Of course there’s a big difference between pitching in Double-A and the majors and so far the Mets have displayed no interest in giving Gorski a shot at the latter. If you guaranteed me he would get that shot, he would rank higher on this list. The fact that he was exposed in the Rule 5 Draft, and no one took him, has to count against him. For Gorski to get a shot, the planets are going to have to align right and he’s going to have to pitch well from the outset. Stranger things have happened.
9. Matt den Dekker, OF, .852 OPS in 202 PA in Triple-A, .546 OPS in 63 PA in the majors
Two things went wrong for den Dekker last year. A Spring Training injury, which came after he started to earn raves for his defensive play, eliminated him from consideration from the Opening Day roster. And then Lagares got a shot and turned out way, way better than anyone expected with the glove.
Lagares’ outstanding season in the field earns him the right for first crack at the job in 2014. But it’s an open question if he’ll hit enough to keep it. It’s one thing to hide a poor bat when you’re having one of the best defensive seasons ever in the UZR era. But if Lagares does not turn into the second coming of Andruw Jones in the field, den Dekker should get a shot. He’s got more power and is more of a threat on the basepaths than Lagares. And if given an extended shot, he’ll show some fine defensive chops of his own.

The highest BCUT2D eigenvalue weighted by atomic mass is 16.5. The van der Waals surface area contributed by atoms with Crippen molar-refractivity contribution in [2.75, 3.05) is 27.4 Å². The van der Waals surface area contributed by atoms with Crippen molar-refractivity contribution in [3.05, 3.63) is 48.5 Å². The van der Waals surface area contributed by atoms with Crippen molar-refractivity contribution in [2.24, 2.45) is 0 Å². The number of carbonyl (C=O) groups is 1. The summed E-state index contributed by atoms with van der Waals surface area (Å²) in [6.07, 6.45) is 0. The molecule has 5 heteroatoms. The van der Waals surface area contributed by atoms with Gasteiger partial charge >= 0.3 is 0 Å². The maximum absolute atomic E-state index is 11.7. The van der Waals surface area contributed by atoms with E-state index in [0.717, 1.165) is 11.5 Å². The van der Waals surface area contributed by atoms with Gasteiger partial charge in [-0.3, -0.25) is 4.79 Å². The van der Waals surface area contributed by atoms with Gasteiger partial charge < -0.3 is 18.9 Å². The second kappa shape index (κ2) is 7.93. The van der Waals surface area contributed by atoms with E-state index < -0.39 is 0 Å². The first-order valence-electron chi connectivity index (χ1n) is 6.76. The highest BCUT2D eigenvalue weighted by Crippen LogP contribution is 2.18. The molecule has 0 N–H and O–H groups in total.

8. Dilson Herrera, 2B, .750 OPS in 503 PA in Lo-A
He posted 14 HR and 11 SB and did a fine job in the field in his first crack at full-season ball. Managers and coaches in the South Atlantic League voted him as the best defensive second baseman in the league. He will play in the Hi-A Florida State League in 2014 as a 20 year old. All in all, the future looks very bright for Herrera.
The one troubling thing is that he got off to a great start and then was not nearly as impressive. In his final 76 games, covering 321 PA, Herrera put up a .238/.311/.372 line with a .295 BABIP. That’s not awful but it’s enough to keep him in the bottom of this list.
7. Cesar Puello, OF, .950 OPS in 377 PA in Double-A
Here is this year’s winner of the “prospect most difficult to rate.” Puello’s production last year was fantastic. However, he has the black mark of being one of the players caught up in the Biogenesis scandal. The Mets just handed Bartolo Colon a $20 million deal, so it’s not like they drew a line in the sand and said they were not going to tolerate known PED users on their club. So, what’s the trouble with Puello?
On production alone, Puello would rank much higher. But it’s a warning sign when a former tools guy who breaks out does not even rank in the club’s top 10 according to Baseball America. The Mets felt the need to add two free agent outfielders yet someone who plays that position and who posted a .950 OPS in nearly 400 PA in the upper minors isn’t a top prospect? Either the Mets’ system is stacked or something is rotten in Denmark.